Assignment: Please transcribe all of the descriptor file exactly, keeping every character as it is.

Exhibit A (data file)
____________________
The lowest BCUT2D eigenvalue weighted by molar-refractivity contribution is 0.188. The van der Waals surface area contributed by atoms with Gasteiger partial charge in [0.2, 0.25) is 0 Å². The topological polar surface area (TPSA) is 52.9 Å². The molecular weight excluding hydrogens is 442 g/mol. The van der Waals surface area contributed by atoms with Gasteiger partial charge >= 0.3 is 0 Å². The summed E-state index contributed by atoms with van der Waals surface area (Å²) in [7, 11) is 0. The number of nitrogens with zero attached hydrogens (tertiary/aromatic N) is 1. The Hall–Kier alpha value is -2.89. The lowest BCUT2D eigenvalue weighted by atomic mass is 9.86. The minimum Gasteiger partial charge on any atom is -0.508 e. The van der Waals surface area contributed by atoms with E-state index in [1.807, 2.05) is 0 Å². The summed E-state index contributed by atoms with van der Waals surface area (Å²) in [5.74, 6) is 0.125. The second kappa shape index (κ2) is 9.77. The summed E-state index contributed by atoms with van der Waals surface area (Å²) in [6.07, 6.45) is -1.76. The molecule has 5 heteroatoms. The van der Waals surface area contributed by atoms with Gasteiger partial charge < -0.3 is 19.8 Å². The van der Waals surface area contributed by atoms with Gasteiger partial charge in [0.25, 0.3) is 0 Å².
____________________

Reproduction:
The lowest BCUT2D eigenvalue weighted by molar-refractivity contribution is 0.188. The van der Waals surface area contributed by atoms with Gasteiger partial charge in [0.2, 0.25) is 0 Å². The topological polar surface area (TPSA) is 52.9 Å². The molecular weight excluding hydrogens is 442 g/mol. The van der Waals surface area contributed by atoms with Gasteiger partial charge >= 0.3 is 0 Å². The summed E-state index contributed by atoms with van der Waals surface area (Å²) in [7, 11) is 0. The number of nitrogens with zero attached hydrogens (tertiary/aromatic N) is 1. The Hall–Kier alpha value is -2.89. The lowest BCUT2D eigenvalue weighted by atomic mass is 9.86. The minimum Gasteiger partial charge on any atom is -0.508 e. The van der Waals surface area contributed by atoms with E-state index in [1.807, 2.05) is 0 Å². The summed E-state index contributed by atoms with van der Waals surface area (Å²) in [5.74, 6) is 0.125. The second kappa shape index (κ2) is 9.77. The summed E-state index contributed by atoms with van der Waals surface area (Å²) in [6.07, 6.45) is -1.76. The molecule has 5 heteroatoms. The van der Waals surface area contributed by atoms with Gasteiger partial charge < -0.3 is 19.8 Å². The van der Waals surface area contributed by atoms with Gasteiger partial charge in [0.25, 0.3) is 0 Å².